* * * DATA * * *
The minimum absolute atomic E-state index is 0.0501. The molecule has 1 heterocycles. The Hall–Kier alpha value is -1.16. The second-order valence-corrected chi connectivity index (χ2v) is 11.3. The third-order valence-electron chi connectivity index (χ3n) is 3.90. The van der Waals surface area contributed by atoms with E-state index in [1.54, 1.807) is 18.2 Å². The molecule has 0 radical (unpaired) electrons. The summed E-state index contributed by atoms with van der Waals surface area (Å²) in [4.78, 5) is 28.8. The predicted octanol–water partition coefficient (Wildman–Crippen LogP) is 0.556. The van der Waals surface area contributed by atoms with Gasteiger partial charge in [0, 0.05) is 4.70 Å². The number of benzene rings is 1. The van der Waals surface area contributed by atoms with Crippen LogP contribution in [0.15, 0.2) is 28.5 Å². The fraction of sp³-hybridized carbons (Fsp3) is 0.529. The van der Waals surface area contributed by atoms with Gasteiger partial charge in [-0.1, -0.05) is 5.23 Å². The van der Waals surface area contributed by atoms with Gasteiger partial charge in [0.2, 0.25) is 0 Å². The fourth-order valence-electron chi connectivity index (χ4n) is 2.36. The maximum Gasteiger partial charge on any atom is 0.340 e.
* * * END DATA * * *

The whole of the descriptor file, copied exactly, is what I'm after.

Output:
The minimum absolute atomic E-state index is 0.0501. The molecule has 1 heterocycles. The Hall–Kier alpha value is -1.16. The second-order valence-corrected chi connectivity index (χ2v) is 11.3. The third-order valence-electron chi connectivity index (χ3n) is 3.90. The van der Waals surface area contributed by atoms with E-state index in [1.54, 1.807) is 18.2 Å². The molecule has 0 radical (unpaired) electrons. The summed E-state index contributed by atoms with van der Waals surface area (Å²) in [4.78, 5) is 28.8. The predicted octanol–water partition coefficient (Wildman–Crippen LogP) is 0.556. The van der Waals surface area contributed by atoms with Gasteiger partial charge in [0, 0.05) is 4.70 Å². The number of benzene rings is 1. The van der Waals surface area contributed by atoms with Crippen LogP contribution in [0.15, 0.2) is 28.5 Å². The fraction of sp³-hybridized carbons (Fsp3) is 0.529. The van der Waals surface area contributed by atoms with Gasteiger partial charge in [-0.1, -0.05) is 5.23 Å². The van der Waals surface area contributed by atoms with Gasteiger partial charge in [0.2, 0.25) is 0 Å². The fourth-order valence-electron chi connectivity index (χ4n) is 2.36. The maximum Gasteiger partial charge on any atom is 0.340 e.